1. I’m so sorry! Depression is awful and insidious. I hope the Zoloft kicks in quickly so you can feel normal again. When I used to have panic attacks, I found rescue remedy to be helpful. And in fact, there are many different Bach flower remedies for different emotional upsets – you might find one that helps until the meds kick in. Sometimes it just helps to have something to DO when you’re in the midst of an attack.

  2. Depression runs deep in my family. My grandfather committed suicide and my mother was hospitalized when I was young (she has since been able to control it with medication) luckily I was missed however my younger sister suffers from severe depression and anxiety. She is currently undergoing a similar situation as she awaits the birth of her third child. While it is hard for me to understand exactly what she is feeling (since for me the wait was thrilling and exciting) I can sympathize with how difficult depression can be on your everyday life. I am happy you were able to seek treatment prior to the baby joining your family. I am sure it will make the transition easier and hopefully prevent post pardum depression. My sisters greatest fear. She even starts upping her medication (which is has never been off of since age 10) near her due date (per her doctors recommendation). So far that has seemed to help. She also sees a psychologist which is highly recommends to people undergoing depression.

  3. Good for you for writing about this and having the courage to face it head on. Thank you for sharing. Sounds like the CBT is already working as you challenge your thoughts! You will get through this, it will all get better. And I think, even if the zoloft doesnt kick all the way in, it will buffer any possible PPD. You have a miracle coming your way! Blessings are just around the corner.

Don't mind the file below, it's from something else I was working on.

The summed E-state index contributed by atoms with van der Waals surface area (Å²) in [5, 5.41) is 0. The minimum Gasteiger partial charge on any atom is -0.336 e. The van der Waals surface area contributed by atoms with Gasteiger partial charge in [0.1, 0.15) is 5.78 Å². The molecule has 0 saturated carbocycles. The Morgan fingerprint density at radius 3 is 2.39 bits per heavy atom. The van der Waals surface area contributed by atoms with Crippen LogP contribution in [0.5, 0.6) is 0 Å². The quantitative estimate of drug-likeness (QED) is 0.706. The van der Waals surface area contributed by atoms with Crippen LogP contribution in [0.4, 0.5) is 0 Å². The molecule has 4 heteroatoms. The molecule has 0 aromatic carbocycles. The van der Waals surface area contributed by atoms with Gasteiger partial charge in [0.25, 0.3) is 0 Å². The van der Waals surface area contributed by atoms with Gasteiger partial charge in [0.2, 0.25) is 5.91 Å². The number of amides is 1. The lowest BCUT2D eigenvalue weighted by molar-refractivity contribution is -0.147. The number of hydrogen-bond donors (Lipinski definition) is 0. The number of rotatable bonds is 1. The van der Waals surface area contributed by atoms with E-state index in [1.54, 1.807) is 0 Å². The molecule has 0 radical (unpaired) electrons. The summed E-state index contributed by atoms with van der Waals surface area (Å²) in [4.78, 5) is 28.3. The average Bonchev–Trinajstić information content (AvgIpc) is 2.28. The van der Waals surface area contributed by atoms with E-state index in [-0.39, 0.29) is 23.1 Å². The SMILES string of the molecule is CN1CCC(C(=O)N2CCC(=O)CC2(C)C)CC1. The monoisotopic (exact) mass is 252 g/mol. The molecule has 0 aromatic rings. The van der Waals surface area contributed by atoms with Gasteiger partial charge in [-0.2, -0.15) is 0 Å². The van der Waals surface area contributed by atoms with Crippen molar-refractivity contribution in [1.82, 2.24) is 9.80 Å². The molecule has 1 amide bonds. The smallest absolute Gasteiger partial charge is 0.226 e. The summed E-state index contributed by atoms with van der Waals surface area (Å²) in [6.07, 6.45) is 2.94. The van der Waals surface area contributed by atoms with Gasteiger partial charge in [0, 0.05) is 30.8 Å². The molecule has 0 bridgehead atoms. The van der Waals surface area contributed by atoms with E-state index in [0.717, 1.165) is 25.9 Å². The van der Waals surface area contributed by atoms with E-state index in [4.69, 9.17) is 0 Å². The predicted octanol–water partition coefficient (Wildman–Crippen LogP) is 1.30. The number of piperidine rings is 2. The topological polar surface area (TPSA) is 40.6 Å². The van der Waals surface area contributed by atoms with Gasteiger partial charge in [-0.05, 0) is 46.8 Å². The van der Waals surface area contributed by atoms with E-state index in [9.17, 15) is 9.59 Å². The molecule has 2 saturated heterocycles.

4. Ok, so I am a psychologist, but I’m just giving advice here as a friend, not in any professional capacity. I would say it’s totally normal to experience a resurgence in these feelings right now. Transition periods are the hardest times for everyone and tend to bring things back up. Also, treatment (therapy or meds) doesn’t take away the anxiety and depression, it just teaches us how to manage it. Managing is a life-long thing, just like managing our weight. Finally, I’m glad you are able to acknowledge the irrationality of your thoughts. That is the first step to managing them.

    Just curious…have you tried therapy before? Meds can treat the level of the symptoms, but of course I’m biased toward good therapy to get to the root and change the thoughts. Also, good for you with the CBT books! That’s what I would recommend 🙂